Defining and living out the interior: the ‘modern’ apartment and the ‘urban’ housewife in Turkey during the 1950s and 1960s

Date
2009-12
Authors
Gürel, M. Ö.
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Source Title
Gender, Place and Culture
Print ISSN
0966-369X
Electronic ISSN
1360-0524
Publisher
Taylor & Francis
Volume
16
Issue
6
Pages
703 - 722
Language
English
Type
Article
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Abstract

This study investigates the interaction of women’s gendered identities and performances in the modern middle strata with the new apartment, while complicating the boundary between the legitimizing discourses of modern architecture and ideas around femininity, during the 1950s and 1960s in Turkey. It conceptualizes domestic premises as the inhabitant’s space, where gender roles are formed and performed. Drawing on research concerning the postwar construction of women’s identities and diverse ideas of feminine space in a global context, I examine how the apartment was a place for women, who were conceptualized as Western and happy housewives amid Cold War geopolitics. The study ponders ways in which women negotiated/subverted conflicting expectations of the modern housewife. The apartment mediated powerful discourses on structures of patriarchy and identities, while simultaneously allowing women to define and live out the modern domicile as active agents. It embodied the intermediate space between the concepts of modern and traditional, Western and non-Western, urban and rural, and masculine and feminine.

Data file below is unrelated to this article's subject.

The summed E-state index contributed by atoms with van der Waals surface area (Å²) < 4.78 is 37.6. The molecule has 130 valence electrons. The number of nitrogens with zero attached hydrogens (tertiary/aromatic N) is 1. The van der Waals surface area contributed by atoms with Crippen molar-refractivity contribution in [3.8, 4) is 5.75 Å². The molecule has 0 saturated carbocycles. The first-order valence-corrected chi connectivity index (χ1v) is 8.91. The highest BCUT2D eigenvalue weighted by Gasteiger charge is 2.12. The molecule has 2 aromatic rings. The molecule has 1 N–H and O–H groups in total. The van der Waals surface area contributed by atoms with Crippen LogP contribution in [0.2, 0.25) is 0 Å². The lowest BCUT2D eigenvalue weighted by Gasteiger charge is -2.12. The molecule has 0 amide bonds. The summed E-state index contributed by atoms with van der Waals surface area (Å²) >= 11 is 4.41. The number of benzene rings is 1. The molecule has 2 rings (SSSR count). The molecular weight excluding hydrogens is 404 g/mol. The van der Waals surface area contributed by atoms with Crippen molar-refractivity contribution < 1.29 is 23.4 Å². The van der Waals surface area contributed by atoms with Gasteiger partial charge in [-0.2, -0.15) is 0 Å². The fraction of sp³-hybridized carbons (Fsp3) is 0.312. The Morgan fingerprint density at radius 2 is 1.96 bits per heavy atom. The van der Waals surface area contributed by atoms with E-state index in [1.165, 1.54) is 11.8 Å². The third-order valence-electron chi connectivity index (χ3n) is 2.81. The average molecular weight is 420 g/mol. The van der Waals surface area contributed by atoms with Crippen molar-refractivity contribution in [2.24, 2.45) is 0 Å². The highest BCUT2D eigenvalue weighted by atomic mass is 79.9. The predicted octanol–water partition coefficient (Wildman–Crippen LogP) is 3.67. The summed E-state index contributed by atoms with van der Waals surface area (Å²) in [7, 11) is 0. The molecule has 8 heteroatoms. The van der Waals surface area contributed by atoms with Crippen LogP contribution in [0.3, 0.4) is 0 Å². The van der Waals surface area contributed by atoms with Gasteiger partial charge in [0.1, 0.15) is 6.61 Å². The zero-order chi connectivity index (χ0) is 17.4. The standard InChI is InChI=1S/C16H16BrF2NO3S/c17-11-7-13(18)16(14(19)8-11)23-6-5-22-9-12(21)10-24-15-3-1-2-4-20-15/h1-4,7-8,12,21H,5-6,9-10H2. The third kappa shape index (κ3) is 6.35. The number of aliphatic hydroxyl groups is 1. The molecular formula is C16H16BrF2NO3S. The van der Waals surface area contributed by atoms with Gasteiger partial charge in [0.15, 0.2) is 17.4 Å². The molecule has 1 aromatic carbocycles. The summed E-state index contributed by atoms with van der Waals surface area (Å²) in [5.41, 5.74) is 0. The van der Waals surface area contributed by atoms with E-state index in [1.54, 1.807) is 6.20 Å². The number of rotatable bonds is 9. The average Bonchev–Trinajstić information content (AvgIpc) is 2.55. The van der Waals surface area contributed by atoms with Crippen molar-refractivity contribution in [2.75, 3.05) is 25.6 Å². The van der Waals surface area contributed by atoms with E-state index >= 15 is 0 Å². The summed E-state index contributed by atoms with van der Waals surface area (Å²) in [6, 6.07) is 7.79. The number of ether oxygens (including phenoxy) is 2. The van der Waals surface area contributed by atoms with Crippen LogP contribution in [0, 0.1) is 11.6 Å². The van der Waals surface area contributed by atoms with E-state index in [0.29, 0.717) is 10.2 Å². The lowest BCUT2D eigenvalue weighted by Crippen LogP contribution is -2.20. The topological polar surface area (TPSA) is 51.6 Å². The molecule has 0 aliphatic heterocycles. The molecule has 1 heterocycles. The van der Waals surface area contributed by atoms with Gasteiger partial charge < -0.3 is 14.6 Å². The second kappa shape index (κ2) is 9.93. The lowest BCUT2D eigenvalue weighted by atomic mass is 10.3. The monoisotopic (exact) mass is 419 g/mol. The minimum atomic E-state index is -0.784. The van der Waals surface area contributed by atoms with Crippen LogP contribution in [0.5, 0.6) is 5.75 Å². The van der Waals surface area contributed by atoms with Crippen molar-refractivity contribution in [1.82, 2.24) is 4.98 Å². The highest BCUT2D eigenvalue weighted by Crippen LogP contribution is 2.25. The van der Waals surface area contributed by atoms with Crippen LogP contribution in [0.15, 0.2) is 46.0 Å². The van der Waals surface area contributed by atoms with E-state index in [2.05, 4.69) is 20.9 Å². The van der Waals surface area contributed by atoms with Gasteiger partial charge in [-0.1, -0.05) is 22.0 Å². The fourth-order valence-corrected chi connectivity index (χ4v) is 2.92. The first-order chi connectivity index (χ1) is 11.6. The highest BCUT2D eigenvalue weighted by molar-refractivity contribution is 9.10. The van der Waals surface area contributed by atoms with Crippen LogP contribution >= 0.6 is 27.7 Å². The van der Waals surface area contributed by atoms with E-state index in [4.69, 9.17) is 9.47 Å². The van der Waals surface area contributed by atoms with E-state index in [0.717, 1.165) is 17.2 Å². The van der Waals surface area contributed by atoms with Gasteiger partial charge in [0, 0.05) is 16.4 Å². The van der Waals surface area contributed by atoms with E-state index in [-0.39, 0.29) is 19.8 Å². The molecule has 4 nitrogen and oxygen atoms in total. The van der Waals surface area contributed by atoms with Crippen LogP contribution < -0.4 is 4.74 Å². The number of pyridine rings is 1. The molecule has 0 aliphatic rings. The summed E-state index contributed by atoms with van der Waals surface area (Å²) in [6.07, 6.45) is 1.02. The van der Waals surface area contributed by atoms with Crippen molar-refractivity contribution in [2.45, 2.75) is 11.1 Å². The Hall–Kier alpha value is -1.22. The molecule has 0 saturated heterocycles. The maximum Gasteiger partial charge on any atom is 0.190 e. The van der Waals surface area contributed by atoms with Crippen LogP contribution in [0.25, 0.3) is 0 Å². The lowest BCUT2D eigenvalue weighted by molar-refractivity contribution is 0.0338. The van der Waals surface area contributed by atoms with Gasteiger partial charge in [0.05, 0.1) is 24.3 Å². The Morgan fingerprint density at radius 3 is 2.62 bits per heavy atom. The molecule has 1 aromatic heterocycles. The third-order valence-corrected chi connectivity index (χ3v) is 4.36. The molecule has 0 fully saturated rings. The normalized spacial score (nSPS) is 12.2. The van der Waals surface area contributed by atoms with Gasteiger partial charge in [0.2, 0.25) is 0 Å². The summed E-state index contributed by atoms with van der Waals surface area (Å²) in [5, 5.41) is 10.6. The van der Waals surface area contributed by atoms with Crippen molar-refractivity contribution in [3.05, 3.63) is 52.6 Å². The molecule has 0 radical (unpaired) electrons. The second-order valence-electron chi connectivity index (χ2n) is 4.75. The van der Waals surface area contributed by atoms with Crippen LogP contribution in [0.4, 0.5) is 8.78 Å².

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Keywords
Housewife, Domestic Space, Performativity, Modern Architecture, Apartment, Turkey
Citation
Published Version (Please cite this version)